Recent subway delays are hurting New Yorkers' wages, forcing people to miss medical and childcare appointments, and even leading some riders to lose their jobs, according to a survey released Sunday by City Comptroller Scott Stringer.

The survey, based on in-person interviews conducted with 1,200 subway riders, found that 74 percent of respondents had been late to work, and 65 percent had been late to pick up a child, due to delays in the past three months. Half of riders said they'd been forced to pay for a taxi to get to work as a result of the delays.

When asked to grade recent subway service, nearly three-quarters of those surveyed gave the system a "C" or below, and one in seven respondents graded service as an "F."

(via City Comptroller)

“This is a crisis—there’s no doubt about it," Stringer said at a press conference on Sunday. "Delays are rising, service is declining, and New Yorkers are frustrated like never before. What we show here is that behind every delay, there’s a human cost, and behind every service disruption, there are lives affected."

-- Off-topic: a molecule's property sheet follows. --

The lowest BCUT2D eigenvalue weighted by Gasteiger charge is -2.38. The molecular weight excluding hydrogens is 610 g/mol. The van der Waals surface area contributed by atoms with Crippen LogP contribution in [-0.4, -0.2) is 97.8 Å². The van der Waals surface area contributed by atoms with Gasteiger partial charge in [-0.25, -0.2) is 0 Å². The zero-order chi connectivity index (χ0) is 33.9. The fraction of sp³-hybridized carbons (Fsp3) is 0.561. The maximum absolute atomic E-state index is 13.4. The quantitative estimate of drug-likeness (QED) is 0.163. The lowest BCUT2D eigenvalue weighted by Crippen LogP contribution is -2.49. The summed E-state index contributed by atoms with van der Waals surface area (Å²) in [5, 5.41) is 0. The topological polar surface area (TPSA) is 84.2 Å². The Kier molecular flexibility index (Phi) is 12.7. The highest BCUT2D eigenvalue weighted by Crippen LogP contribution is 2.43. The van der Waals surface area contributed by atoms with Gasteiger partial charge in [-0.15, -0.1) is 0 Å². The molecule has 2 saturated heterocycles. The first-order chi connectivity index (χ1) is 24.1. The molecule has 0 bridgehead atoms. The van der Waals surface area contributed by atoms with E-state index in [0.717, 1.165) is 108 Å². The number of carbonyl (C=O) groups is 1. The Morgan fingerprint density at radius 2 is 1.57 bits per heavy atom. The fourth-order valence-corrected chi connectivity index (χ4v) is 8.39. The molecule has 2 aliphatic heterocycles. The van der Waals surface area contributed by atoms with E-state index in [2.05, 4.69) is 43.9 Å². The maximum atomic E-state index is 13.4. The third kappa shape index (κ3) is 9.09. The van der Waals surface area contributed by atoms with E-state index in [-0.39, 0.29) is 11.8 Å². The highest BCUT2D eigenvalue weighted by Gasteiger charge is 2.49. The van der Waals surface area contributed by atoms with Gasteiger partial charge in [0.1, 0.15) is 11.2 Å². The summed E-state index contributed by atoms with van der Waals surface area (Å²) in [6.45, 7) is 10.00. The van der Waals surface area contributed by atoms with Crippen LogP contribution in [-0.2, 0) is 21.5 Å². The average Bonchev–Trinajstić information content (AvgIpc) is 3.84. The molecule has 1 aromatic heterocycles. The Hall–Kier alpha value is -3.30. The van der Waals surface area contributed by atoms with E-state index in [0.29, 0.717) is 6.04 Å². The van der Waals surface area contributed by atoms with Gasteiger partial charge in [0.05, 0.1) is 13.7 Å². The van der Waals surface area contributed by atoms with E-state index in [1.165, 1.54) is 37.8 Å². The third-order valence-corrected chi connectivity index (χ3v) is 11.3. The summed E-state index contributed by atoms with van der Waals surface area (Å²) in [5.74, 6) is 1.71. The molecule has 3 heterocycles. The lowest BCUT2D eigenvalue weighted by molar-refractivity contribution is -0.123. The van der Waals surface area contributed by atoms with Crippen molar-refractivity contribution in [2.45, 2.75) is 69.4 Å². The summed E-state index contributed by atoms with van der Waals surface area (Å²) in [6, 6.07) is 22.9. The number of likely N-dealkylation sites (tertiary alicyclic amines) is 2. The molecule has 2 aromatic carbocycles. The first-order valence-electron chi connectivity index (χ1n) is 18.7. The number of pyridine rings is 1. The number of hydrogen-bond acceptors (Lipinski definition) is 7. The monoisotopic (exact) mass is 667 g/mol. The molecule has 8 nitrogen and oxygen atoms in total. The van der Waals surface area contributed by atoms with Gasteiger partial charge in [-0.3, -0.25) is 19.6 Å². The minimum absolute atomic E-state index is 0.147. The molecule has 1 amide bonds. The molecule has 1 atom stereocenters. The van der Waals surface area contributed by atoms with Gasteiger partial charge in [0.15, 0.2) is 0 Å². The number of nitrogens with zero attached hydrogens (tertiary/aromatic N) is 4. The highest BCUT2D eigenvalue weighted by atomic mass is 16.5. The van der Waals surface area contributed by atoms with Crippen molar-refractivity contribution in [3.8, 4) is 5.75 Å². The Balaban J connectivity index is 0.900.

That human cost is especially high in poorer communities, the report found. While just 10 percent of New Yorkers living in high-income zip codes said they'd been reprimanded at work because of delays, that number jumped to 24 percent in lower-income areas. In the Bronx, 54 percent said they experience significant delays more than half the time, compared to 45 percent in Queen, 40 percent in Brooklyn, and just 25 percent in Manhattan.

The findings echoed the results of a citywide survey of resident satisfaction conducted by the New York Times last month, which found subway approval in the Upper West Side to be significantly higher than in the Bronx.

To combat the growing delays, Stringer has proposed funding signal upgrades and track repairs through a $3.5 billion bond act. In June, a report released by the Independent Budget Office found that the majority of signal updates and repairs scheduled to begin this year are currently delayed, and only one update in the current capital plan will be completed by 2018.

"A failure to invest decades ago led us to where we are today," Stringer noted. "Let there be no doubt that we need an all-hands-on-deck approach now. New York City’s ability to stay on top in this century—and the next—hinges on the quality of our transportation system.”

Representatives of the MTA did not immediately respond to a request for comment.